Thursday, May 5, 2011

Dive! Dive! Dive!

I find this video to be wonderfully strange:

Why?  Because laying out for the frisbee, on offense or defense, has been a part of my game for as long as I have played.  You see, I have no ups but plenty of downs.  That is, I cannot jump very high, but have long been willing and eager to throw myself horizontally at a flying disk.  Not something that everyone is willing to do.  I never trained to do it.  It just happened---I was reaching for a disk and focusing so much that I extended myself as far as I could go.  As a result, I find it funny that step three here is focus on the disk.  That is step one.

The video also raises a long-debated issue--front first or side first?  I have almost always dived with my body turning over, so that I hit on a shoulder blade (nearly always the right one, and then slide across a diagonal from top right shoulder blade across my back to my left hip. My favorite grass strains come from such a pattern of impact.  People argue that you are most likely to blow out a shoulder that way, but the folks I know who have broken a collarbone or popped out their shoulder were those who dive more like Superman--chest first.  I also think that if it is about extending reach, then it leads one to reach more with one hand than the other, naturally causing the body to go on its side. 

Injuries from diving? Well, besides getting kicked in the face once or twice, the most frequent injury would be scrapes--on my forearms so that they now have scars where I repeatedly land, on my hips (though UnderArmor prevents those mostly), knees, and such.  I did get a hand stepped on last year, which did more damage to my wedding ring (now it is more oblong) than to my finger.  Perhaps I should not jinx it by saying that I have never hurt my shoulders by laying out.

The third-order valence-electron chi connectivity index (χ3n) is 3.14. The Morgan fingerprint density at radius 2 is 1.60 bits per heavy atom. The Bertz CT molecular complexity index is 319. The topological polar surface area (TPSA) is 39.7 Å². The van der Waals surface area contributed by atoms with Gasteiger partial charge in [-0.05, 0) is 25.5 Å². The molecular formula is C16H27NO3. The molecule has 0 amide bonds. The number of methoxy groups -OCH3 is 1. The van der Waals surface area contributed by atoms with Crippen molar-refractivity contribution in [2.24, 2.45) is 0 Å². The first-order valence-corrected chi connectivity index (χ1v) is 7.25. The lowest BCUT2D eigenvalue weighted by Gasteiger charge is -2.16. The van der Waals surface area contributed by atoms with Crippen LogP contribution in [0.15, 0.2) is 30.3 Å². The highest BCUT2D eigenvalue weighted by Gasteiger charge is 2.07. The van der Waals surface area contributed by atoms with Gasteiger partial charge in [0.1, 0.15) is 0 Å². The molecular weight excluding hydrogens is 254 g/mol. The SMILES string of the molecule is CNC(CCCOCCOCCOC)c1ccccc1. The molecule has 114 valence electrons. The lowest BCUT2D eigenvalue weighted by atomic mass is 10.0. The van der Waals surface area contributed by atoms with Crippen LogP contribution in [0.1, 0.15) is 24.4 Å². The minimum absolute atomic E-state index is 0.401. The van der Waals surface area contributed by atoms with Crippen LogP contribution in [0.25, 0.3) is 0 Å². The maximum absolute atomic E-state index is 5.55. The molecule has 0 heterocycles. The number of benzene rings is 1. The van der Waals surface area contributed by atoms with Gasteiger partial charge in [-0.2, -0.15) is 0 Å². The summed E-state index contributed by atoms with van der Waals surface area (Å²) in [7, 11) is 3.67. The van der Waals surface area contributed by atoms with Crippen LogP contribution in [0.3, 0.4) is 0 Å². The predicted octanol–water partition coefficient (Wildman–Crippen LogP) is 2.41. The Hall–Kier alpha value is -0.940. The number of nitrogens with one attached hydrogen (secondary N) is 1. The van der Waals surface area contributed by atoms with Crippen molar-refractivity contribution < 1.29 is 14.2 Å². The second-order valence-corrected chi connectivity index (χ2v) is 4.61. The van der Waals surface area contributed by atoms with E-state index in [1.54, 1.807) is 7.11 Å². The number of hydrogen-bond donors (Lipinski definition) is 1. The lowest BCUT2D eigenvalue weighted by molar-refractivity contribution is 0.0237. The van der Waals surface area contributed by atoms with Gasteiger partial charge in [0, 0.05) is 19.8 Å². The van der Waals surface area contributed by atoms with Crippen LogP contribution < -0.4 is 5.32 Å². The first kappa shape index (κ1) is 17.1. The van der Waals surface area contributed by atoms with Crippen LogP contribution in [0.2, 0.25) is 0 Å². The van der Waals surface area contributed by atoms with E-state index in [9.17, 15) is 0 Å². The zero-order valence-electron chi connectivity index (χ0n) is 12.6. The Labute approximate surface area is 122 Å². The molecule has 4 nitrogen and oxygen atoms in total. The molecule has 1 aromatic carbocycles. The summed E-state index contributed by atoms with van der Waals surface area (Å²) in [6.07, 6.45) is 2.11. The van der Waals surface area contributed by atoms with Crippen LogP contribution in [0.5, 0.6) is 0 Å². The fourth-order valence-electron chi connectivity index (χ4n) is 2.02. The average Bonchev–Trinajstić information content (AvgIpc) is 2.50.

Yes, I take pride in it.  Nothing feels better than laying out to block a pass.  Not even laying out to catch a scoring pass.  Most of my laying out these days is catching errant dump passes, but I occasionally will layout on defense and stop a pass.  My favorite layout of my ultimate career came early--my third year at Oberlin, I believe, maybe fourth, at a big game in a tournament at Ohio State, playing the big school that we had either never or rarely beat.  Twas late in the game, Gabe Brownstein attempted a Hammer throw (which was just making its way into Ohio in the late 1980's) towards me while I was in the endzone.  I had to stop suddenly and dive backwards to catch it since it was behind me by a good bit.  I caught for the penultimate score of the game, if I remember correctly. The team was most impressed.

I am not sure I would teach someone how to dive.  I would just encourage folks to play on wet fields since impacting on a soft, sliding surface (a la the slip and slide in the video) is far easier than on a hard-packed surface.  Field turf is actually ok, if you have Underarmor type gear covering elbows and hips. 

My only regret--a narcissistic one: while there have been pictures and videos of games in which I have played, I have never seen tape of any of my dives.  Mostly, I just see myself throwing (which is about 95% of my game).

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